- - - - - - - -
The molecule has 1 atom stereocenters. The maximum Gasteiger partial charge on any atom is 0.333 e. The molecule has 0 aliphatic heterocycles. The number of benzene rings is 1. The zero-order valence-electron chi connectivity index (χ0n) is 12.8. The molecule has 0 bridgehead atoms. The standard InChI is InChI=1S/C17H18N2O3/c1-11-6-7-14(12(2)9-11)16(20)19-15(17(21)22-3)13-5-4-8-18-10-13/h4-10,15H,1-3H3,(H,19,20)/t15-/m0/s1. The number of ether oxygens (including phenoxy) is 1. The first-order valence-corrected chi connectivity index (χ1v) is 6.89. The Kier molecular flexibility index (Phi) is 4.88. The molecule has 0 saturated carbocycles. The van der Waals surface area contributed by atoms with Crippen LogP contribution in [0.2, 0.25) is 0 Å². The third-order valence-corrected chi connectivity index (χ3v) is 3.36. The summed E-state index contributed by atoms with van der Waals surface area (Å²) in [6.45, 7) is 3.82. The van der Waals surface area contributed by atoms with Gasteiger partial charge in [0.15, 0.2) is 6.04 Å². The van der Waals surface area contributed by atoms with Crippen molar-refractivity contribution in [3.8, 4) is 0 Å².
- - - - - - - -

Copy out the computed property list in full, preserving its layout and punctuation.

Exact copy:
The molecule has 1 atom stereocenters. The maximum Gasteiger partial charge on any atom is 0.333 e. The molecule has 0 aliphatic heterocycles. The number of benzene rings is 1. The zero-order valence-electron chi connectivity index (χ0n) is 12.8. The molecule has 0 bridgehead atoms. The standard InChI is InChI=1S/C17H18N2O3/c1-11-6-7-14(12(2)9-11)16(20)19-15(17(21)22-3)13-5-4-8-18-10-13/h4-10,15H,1-3H3,(H,19,20)/t15-/m0/s1. The number of ether oxygens (including phenoxy) is 1. The first-order valence-corrected chi connectivity index (χ1v) is 6.89. The Kier molecular flexibility index (Phi) is 4.88. The molecule has 0 saturated carbocycles. The van der Waals surface area contributed by atoms with Crippen LogP contribution in [0.2, 0.25) is 0 Å². The third-order valence-corrected chi connectivity index (χ3v) is 3.36. The summed E-state index contributed by atoms with van der Waals surface area (Å²) in [6.45, 7) is 3.82. The van der Waals surface area contributed by atoms with Gasteiger partial charge in [0.15, 0.2) is 6.04 Å². The van der Waals surface area contributed by atoms with Crippen molar-refractivity contribution in [3.8, 4) is 0 Å².